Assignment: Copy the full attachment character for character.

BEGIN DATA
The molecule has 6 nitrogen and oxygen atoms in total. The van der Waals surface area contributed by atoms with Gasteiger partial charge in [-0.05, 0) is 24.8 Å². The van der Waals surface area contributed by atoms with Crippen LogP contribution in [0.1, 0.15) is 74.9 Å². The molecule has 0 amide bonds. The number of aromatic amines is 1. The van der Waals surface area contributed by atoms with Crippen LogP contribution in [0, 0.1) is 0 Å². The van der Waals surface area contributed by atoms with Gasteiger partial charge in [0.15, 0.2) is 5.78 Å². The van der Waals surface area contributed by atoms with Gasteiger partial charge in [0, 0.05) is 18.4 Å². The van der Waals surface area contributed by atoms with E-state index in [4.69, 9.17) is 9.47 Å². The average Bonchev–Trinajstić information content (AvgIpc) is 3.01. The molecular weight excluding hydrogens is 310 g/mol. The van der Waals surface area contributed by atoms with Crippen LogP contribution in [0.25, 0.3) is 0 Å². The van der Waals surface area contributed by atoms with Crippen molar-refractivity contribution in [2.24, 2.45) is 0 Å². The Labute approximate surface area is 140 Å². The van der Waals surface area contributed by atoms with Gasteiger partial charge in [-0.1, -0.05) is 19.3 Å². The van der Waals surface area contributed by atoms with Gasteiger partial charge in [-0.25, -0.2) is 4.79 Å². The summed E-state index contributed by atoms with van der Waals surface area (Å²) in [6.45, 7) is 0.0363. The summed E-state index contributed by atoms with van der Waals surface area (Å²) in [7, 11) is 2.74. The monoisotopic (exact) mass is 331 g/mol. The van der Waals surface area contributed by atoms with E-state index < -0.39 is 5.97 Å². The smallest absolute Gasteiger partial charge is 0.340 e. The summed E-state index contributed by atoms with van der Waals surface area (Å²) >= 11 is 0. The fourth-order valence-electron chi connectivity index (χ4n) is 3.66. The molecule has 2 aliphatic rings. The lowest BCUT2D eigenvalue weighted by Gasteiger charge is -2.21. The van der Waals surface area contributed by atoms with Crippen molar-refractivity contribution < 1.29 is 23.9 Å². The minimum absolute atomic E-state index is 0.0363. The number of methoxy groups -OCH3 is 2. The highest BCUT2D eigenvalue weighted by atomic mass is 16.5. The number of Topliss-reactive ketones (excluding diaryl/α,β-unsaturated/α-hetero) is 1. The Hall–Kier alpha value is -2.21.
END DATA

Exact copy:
The molecule has 6 nitrogen and oxygen atoms in total. The van der Waals surface area contributed by atoms with Gasteiger partial charge in [-0.05, 0) is 24.8 Å². The van der Waals surface area contributed by atoms with Crippen LogP contribution in [0.1, 0.15) is 74.9 Å². The molecule has 0 amide bonds. The number of aromatic amines is 1. The van der Waals surface area contributed by atoms with Crippen LogP contribution in [0, 0.1) is 0 Å². The van der Waals surface area contributed by atoms with Gasteiger partial charge in [0.15, 0.2) is 5.78 Å². The van der Waals surface area contributed by atoms with Gasteiger partial charge in [0, 0.05) is 18.4 Å². The van der Waals surface area contributed by atoms with E-state index in [4.69, 9.17) is 9.47 Å². The average Bonchev–Trinajstić information content (AvgIpc) is 3.01. The molecular weight excluding hydrogens is 310 g/mol. The van der Waals surface area contributed by atoms with Crippen LogP contribution in [0.25, 0.3) is 0 Å². The van der Waals surface area contributed by atoms with Crippen molar-refractivity contribution in [2.24, 2.45) is 0 Å². The Labute approximate surface area is 140 Å². The van der Waals surface area contributed by atoms with Gasteiger partial charge in [-0.1, -0.05) is 19.3 Å². The van der Waals surface area contributed by atoms with Gasteiger partial charge in [-0.25, -0.2) is 4.79 Å². The summed E-state index contributed by atoms with van der Waals surface area (Å²) in [6.45, 7) is 0.0363. The summed E-state index contributed by atoms with van der Waals surface area (Å²) in [7, 11) is 2.74. The monoisotopic (exact) mass is 331 g/mol. The van der Waals surface area contributed by atoms with E-state index < -0.39 is 5.97 Å². The smallest absolute Gasteiger partial charge is 0.340 e. The summed E-state index contributed by atoms with van der Waals surface area (Å²) >= 11 is 0. The fourth-order valence-electron chi connectivity index (χ4n) is 3.66. The molecule has 2 aliphatic rings. The lowest BCUT2D eigenvalue weighted by Gasteiger charge is -2.21. The van der Waals surface area contributed by atoms with Crippen molar-refractivity contribution < 1.29 is 23.9 Å². The minimum absolute atomic E-state index is 0.0363. The number of methoxy groups -OCH3 is 2. The highest BCUT2D eigenvalue weighted by atomic mass is 16.5. The number of Topliss-reactive ketones (excluding diaryl/α,β-unsaturated/α-hetero) is 1. The Hall–Kier alpha value is -2.21.